Thursday, September 14, 2006

Neanderthal's last stand

Source: Nature

Cave in Gibraltar may be most recent home of extinct species.

David Brill

Gibraltar may have been the last refuge of the Neanderthals, according to the results of a six-year archaeological dig.

The findings, which show that Neanderthals lived alongside modern humans for thousands of years, bring fresh evidence to the debate on what happened to our evolutionary cousins, and whether modern humans drove them to extinction.

Clive Finlayson from the Gibraltar Museum and his colleagues found Neanderthal artefacts in a site called Gorham's Cave. The dig there has so far unearthed 103 items, including spear-points, knives and scraping devices, bearing the marks of Neanderthal craftsmanship. Radiocarbon dating suggests that most of the objects are about 28,000 years old, with the youngest being 24,000 years old.

Data from nearby sites show that modern humans were present 32,000 years ago, so the two seem to have overlapped for millennia.

But dating such material is tricky, notes Paul Mellars, an archaeologist at the University of Cambridge, UK. "Radiocarbon dates can easily be too young because of contamination," he says. "Just a tiny amount can take several thousand years off the age."

He adds that a large number of the artefacts in Gorham's Cave date from 30,000-31,000 years ago, which he thinks may be more representative of the samples. That wouldn't make it the youngest Neanderthal site.

Pockets of survival

Finlayson suggests that the area's mountains could have sheltered the Neanderthals. "It lends itself to little valley populations, rather than the sweeping approach of one population and the disappearance of another," he says.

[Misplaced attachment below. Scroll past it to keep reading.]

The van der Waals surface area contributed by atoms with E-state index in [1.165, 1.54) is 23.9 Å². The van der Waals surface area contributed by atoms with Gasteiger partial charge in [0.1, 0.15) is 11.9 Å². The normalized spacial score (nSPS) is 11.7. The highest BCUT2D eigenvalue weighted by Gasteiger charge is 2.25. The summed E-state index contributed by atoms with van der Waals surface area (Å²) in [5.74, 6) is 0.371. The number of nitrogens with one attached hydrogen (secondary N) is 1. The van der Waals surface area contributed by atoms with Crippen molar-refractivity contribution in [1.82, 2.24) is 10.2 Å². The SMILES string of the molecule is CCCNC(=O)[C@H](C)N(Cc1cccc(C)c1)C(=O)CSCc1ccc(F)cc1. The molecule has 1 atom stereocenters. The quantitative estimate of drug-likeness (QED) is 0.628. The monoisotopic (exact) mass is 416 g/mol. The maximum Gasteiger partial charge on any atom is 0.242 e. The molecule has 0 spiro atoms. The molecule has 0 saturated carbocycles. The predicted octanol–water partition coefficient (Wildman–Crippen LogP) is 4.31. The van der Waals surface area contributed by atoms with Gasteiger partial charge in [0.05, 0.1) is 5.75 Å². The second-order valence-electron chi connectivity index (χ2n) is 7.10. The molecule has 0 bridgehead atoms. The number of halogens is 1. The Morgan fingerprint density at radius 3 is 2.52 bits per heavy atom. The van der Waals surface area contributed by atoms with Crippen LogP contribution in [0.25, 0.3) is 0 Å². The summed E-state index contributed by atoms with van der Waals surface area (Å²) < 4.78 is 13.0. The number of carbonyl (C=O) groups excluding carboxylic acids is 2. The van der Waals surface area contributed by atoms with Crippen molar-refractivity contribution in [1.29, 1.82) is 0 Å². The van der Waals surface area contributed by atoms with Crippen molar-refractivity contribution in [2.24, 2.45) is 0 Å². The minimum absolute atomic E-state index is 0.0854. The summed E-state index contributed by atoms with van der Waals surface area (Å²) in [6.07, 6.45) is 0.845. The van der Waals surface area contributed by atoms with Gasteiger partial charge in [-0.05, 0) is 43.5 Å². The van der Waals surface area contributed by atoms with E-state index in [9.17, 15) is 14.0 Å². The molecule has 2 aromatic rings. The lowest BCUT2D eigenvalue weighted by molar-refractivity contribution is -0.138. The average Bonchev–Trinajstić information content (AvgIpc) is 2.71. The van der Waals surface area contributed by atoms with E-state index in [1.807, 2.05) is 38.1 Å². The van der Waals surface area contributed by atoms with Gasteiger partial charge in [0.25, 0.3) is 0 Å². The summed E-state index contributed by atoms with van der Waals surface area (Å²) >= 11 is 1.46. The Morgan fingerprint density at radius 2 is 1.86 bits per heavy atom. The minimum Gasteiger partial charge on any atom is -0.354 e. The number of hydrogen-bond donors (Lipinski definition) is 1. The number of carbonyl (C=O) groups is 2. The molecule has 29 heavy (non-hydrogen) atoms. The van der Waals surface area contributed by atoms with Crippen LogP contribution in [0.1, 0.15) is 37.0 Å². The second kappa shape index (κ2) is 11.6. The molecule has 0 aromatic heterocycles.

Signs of Neanderthal technology were first discovered close to the outside of Gorham's Cave in the 1950s, but that deeper excavations only began in 1997. These latest findings, published online in Nature1 this week, are the results of work done between 1999 and 2005.

This site appears to have been ideal for Neanderthals. "They had a whole range of resources," says Finlayson. "In spite of cooling in other parts of Europe there were typical Mediterranean plants there — wild olives and so on. They were also clearly eating a lot of marine material such as mussels. And we have some pretty good indications that they were de-fleshing marine mammals such as seals," he says.

Neanderthals' stronghold was Europe, although they also lived in parts of Asia. Previous work has suggested that when Homo sapiens swept up from Africa some 40,000 years ago, the newcomers displaced Neanderthals from Central and Western Europe within 5,000 years2.

Gorham's Cave should provide an opportunity to understand how the transition from Neanderthals to modern humans took place. "This does suggest that in some parts of Europe they were well enough adapted to hang on, even if modern humans were in the vicinity," says palaeontologist Chris Stringer of the Natural History Museum in London, another author on the report. "How much they contacted each other remains unclear," he adds.


1. Finlayson C., et al. Nature, advanced online publication doi : 10.1038/nature05195 (2006).
2. Mellers P., et al. Nature, 439. 931 - 935 (2006).

No comments: